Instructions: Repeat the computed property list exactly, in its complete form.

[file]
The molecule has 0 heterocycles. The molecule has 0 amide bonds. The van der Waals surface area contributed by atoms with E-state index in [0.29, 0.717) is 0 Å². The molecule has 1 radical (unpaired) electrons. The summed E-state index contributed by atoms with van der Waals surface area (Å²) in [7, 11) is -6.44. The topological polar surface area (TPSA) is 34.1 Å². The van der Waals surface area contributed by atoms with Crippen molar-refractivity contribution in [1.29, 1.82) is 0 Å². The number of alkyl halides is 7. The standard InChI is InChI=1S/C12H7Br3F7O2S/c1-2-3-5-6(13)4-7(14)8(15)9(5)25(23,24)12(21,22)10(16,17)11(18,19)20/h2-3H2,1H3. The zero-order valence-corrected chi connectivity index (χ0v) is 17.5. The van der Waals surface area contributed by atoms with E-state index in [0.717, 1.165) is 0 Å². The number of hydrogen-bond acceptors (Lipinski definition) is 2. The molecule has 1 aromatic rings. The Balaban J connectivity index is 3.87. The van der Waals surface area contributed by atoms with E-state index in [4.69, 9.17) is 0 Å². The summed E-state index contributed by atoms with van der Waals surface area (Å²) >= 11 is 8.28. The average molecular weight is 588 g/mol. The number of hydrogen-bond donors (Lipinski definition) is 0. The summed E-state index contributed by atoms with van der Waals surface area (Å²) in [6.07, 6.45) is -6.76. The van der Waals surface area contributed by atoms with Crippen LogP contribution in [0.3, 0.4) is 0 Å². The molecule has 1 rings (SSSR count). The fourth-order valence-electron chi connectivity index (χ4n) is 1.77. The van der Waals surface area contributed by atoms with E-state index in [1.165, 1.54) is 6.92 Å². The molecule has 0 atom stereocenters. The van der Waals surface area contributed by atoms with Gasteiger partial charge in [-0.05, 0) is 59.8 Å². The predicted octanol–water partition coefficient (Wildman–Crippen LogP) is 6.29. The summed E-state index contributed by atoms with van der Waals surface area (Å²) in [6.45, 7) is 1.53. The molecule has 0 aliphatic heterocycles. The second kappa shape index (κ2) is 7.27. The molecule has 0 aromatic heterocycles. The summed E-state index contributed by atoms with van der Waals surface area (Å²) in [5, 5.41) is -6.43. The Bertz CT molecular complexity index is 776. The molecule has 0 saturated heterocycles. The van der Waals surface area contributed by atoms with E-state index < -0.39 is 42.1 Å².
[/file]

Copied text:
The molecule has 0 heterocycles. The molecule has 0 amide bonds. The van der Waals surface area contributed by atoms with E-state index in [0.29, 0.717) is 0 Å². The molecule has 1 radical (unpaired) electrons. The summed E-state index contributed by atoms with van der Waals surface area (Å²) in [7, 11) is -6.44. The topological polar surface area (TPSA) is 34.1 Å². The van der Waals surface area contributed by atoms with Crippen molar-refractivity contribution in [1.29, 1.82) is 0 Å². The number of alkyl halides is 7. The standard InChI is InChI=1S/C12H7Br3F7O2S/c1-2-3-5-6(13)4-7(14)8(15)9(5)25(23,24)12(21,22)10(16,17)11(18,19)20/h2-3H2,1H3. The zero-order valence-corrected chi connectivity index (χ0v) is 17.5. The van der Waals surface area contributed by atoms with E-state index in [0.717, 1.165) is 0 Å². The number of hydrogen-bond acceptors (Lipinski definition) is 2. The molecule has 1 aromatic rings. The Balaban J connectivity index is 3.87. The van der Waals surface area contributed by atoms with E-state index in [4.69, 9.17) is 0 Å². The summed E-state index contributed by atoms with van der Waals surface area (Å²) >= 11 is 8.28. The average molecular weight is 588 g/mol. The number of hydrogen-bond donors (Lipinski definition) is 0. The summed E-state index contributed by atoms with van der Waals surface area (Å²) in [6.07, 6.45) is -6.76. The van der Waals surface area contributed by atoms with Crippen LogP contribution in [0.3, 0.4) is 0 Å². The molecule has 1 rings (SSSR count). The fourth-order valence-electron chi connectivity index (χ4n) is 1.77. The van der Waals surface area contributed by atoms with E-state index in [1.165, 1.54) is 6.92 Å². The molecule has 0 atom stereocenters. The van der Waals surface area contributed by atoms with Gasteiger partial charge in [-0.05, 0) is 59.8 Å². The predicted octanol–water partition coefficient (Wildman–Crippen LogP) is 6.29. The summed E-state index contributed by atoms with van der Waals surface area (Å²) in [6.45, 7) is 1.53. The molecule has 0 aliphatic heterocycles. The second kappa shape index (κ2) is 7.27. The molecule has 0 aromatic heterocycles. The summed E-state index contributed by atoms with van der Waals surface area (Å²) in [5, 5.41) is -6.43. The Bertz CT molecular complexity index is 776. The molecule has 0 saturated heterocycles. The van der Waals surface area contributed by atoms with E-state index < -0.39 is 42.1 Å².